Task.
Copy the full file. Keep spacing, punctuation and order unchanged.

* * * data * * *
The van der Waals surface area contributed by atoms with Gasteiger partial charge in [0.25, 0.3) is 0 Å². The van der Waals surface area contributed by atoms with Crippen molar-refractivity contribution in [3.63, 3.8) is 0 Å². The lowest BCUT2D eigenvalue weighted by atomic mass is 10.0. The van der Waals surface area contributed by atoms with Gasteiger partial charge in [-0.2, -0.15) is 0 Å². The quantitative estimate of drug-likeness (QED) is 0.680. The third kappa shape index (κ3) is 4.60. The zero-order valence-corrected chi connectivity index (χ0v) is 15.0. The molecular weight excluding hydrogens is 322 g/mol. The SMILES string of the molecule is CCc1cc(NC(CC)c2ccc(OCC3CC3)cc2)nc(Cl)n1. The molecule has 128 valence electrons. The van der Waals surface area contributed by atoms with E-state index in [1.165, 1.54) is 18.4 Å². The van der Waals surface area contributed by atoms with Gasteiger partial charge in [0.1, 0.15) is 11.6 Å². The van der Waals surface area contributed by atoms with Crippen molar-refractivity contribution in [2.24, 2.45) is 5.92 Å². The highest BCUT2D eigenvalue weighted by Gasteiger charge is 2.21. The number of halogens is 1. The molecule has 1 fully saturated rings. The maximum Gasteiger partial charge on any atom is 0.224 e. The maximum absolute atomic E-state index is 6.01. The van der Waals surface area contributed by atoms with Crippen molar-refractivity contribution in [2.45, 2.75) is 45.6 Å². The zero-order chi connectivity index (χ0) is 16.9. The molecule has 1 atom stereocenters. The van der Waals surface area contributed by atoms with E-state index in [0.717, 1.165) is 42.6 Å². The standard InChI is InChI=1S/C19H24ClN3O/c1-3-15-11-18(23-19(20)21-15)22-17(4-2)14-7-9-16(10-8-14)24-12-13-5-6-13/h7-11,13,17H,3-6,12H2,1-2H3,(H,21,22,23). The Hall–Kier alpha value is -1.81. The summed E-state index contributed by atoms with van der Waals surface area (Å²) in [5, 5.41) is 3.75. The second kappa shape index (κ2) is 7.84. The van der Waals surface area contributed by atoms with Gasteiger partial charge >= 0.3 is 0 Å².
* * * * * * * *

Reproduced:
The van der Waals surface area contributed by atoms with Gasteiger partial charge in [0.25, 0.3) is 0 Å². The van der Waals surface area contributed by atoms with Crippen molar-refractivity contribution in [3.63, 3.8) is 0 Å². The lowest BCUT2D eigenvalue weighted by atomic mass is 10.0. The van der Waals surface area contributed by atoms with Gasteiger partial charge in [-0.2, -0.15) is 0 Å². The quantitative estimate of drug-likeness (QED) is 0.680. The third kappa shape index (κ3) is 4.60. The zero-order valence-corrected chi connectivity index (χ0v) is 15.0. The molecular weight excluding hydrogens is 322 g/mol. The SMILES string of the molecule is CCc1cc(NC(CC)c2ccc(OCC3CC3)cc2)nc(Cl)n1. The molecule has 128 valence electrons. The van der Waals surface area contributed by atoms with E-state index in [1.165, 1.54) is 18.4 Å². The van der Waals surface area contributed by atoms with Gasteiger partial charge in [0.1, 0.15) is 11.6 Å². The van der Waals surface area contributed by atoms with Crippen molar-refractivity contribution in [2.24, 2.45) is 5.92 Å². The highest BCUT2D eigenvalue weighted by Gasteiger charge is 2.21. The number of halogens is 1. The molecule has 1 fully saturated rings. The maximum Gasteiger partial charge on any atom is 0.224 e. The maximum absolute atomic E-state index is 6.01. The van der Waals surface area contributed by atoms with Crippen molar-refractivity contribution in [2.45, 2.75) is 45.6 Å². The zero-order chi connectivity index (χ0) is 16.9. The molecule has 1 atom stereocenters. The van der Waals surface area contributed by atoms with E-state index in [0.717, 1.165) is 42.6 Å². The standard InChI is InChI=1S/C19H24ClN3O/c1-3-15-11-18(23-19(20)21-15)22-17(4-2)14-7-9-16(10-8-14)24-12-13-5-6-13/h7-11,13,17H,3-6,12H2,1-2H3,(H,21,22,23). The Hall–Kier alpha value is -1.81. The summed E-state index contributed by atoms with van der Waals surface area (Å²) in [5, 5.41) is 3.75. The second kappa shape index (κ2) is 7.84. The van der Waals surface area contributed by atoms with Gasteiger partial charge >= 0.3 is 0 Å².